The Locomotion Principle

Posted by on Aug 3, 2015 in Uncategorized | 1 comment

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We’re so excited to be working with two wonderful and talented interns for the seventh issue of Spry Literary Journal. This post is the second in our series of alternating blog posts from Faith and Preston. Need to get caught up? Check out Faith’s first post here, and Preston’s here

Post 2 – The Locomotion Principle; Why Won’t My Piece Move? (Or, a partial dictionary for words that start with “m.”)

Diligently and daily, I have been working my way through the queue of submissions in our manager, all of whom gleam at me wearily from their positions in line, asking for decisions swift and determined— the guillotine or the magazine, please. And, unfortunately, but expectedly, I find myself casting a few a day to the chopping block with a fairly “off with its head” kind of gumption. And those that don’t make the cut? Most often, they are lacking what we as a staff refer to as “momentum.”

                              momentum: 1. force or speed of movement; impetus, as of a physical object or course of events (according to

A loose, vague concept at its surface, momentum is the crux of so much of what we write and read. A shout into the void, a quiet whisper between sisters, a bald-faced confession, an underhanded apology— all of these are trying to do two inextricable things; to take us and to move us. Those pieces that are successful manage to fulfill the hopeful and overused verbs of every editor— they grab, entice, ensnare, take, captivate, fascinate, seize, shock, and stay us. In the act of being caught, the very best pieces “move” us into new territory and fresh language; in arresting our thoughts they jerk us away from the drum of voices around us always, and they transport us into one voice, one head, one recorded experience.

Okay, but how does one go about imbuing their work with this illusory, desired trait? I think one of the best ways is mimicry. Mimicking other people’s work is an often-underrated tool that we can use to improve, one that is frequently cast aside because of our proud protection of the rights of original creators, and our belief in the magic of authenticity. Both those ideals, while valid and vital to our craft, should not get in the way of the exercise of trying to do what someone else is doing, however.

In my first Creative Writing class, the first month was spent reading canonical poets and emulating them— I took Creely’s stilted structure and lack of “proper” punctuation into a horrible pastoral poem and I took the long, unbroken line and dark subject matter of Ginsberg’s “Howl” to write an equally awful poem about black sheep and secret-keeping. I’m not proud of either poem as they stand, but the skills I learned from being a copycat for those weeks have been invaluable to my writing career. These simple exercises showed me what voice was, and how one could work at one’s craft, polish at it, to get to their own voice.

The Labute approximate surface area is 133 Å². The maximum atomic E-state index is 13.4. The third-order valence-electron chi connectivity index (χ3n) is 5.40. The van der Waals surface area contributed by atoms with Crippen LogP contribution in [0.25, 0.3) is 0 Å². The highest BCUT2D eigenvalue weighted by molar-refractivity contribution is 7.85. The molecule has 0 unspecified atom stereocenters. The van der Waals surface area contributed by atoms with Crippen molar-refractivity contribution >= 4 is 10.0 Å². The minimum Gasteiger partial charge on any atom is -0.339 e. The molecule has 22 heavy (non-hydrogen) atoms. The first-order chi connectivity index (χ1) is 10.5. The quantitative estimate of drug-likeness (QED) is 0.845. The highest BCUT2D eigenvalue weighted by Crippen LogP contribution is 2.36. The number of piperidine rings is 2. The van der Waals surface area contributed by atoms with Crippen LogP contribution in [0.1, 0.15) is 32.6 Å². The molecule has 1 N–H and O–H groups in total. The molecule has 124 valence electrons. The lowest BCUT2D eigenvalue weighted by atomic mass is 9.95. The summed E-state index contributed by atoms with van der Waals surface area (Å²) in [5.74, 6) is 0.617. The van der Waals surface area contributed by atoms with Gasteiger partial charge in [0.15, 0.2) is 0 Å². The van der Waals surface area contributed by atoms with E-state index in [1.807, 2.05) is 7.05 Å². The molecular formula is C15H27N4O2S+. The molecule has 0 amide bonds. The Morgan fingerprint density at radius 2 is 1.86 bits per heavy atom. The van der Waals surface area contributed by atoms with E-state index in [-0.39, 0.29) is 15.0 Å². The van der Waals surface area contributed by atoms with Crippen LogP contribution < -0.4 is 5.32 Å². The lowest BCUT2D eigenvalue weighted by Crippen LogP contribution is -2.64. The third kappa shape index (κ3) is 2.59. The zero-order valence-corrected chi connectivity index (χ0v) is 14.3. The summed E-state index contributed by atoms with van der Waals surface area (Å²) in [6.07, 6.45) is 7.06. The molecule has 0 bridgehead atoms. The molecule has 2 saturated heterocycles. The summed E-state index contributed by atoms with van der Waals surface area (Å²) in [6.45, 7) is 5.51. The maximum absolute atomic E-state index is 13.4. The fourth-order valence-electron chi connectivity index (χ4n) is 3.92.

To mimic is not to copy, but rather to choose something about a piece that is particularly favorable to you and to write whatever that may be into something of your own. As technically “grown-up” writers, this can often feel false, because it allows us to use an influence that, probably, will render the final piece un-usable in the sense that publishers won’t want it because it sounds too much like whoever we were trying to emulate. But writing is not the art of collecting our own pieces— it is the art of developing skills with which better and better pieces may be written. To develop a skill is to see it executed and to try it out for yourself. What better place to try something than in a piece you know you probably won’t use?

To mimic momentum, I suggest finding pieces you feel take you great distances by their ends, and picking them apart to find what gives them their locomotion. The key to tempo and mobility can be found in unlikely places: syntax, diction, sentence length, even punctuation use (or intentional misuse as is often the case). So, if I were to offer any suggestions to fellow writers who feel stuck, and who receive feedback in their pieces related to movement, I would say remember that momentum is the taking and the going someplace and that mimicry is one of the best ways to learn how to turn momentum to do a piece’s bidding. Just as it allowed me to find one of many ways to develop voice, mimicry can help us find a way to go about developing the illusory, the desired, the well received and always sought after, momentum.

plane photoFaith Padgett was born and raised in the suburbs of Texas and is currently a Creative Writing/Spanish double major at Oberlin College in northern Ohio. Her poems have appeared in Hanging Loose and several anthologies including the Poetry Society of Texas’ student anthologies and the YoungArts anthology for 2014. She has won several Scholastic regional silver and gold keys, and was a semi-finalist in the Presidential Scholars program in 2014. When not working for Spry or writing, Faith can be found sipping tea with a book of poetry or walking through the prairie with one of her four adopted mutts. 

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1 Comment

  1. A brilliant and very impressive young lady.

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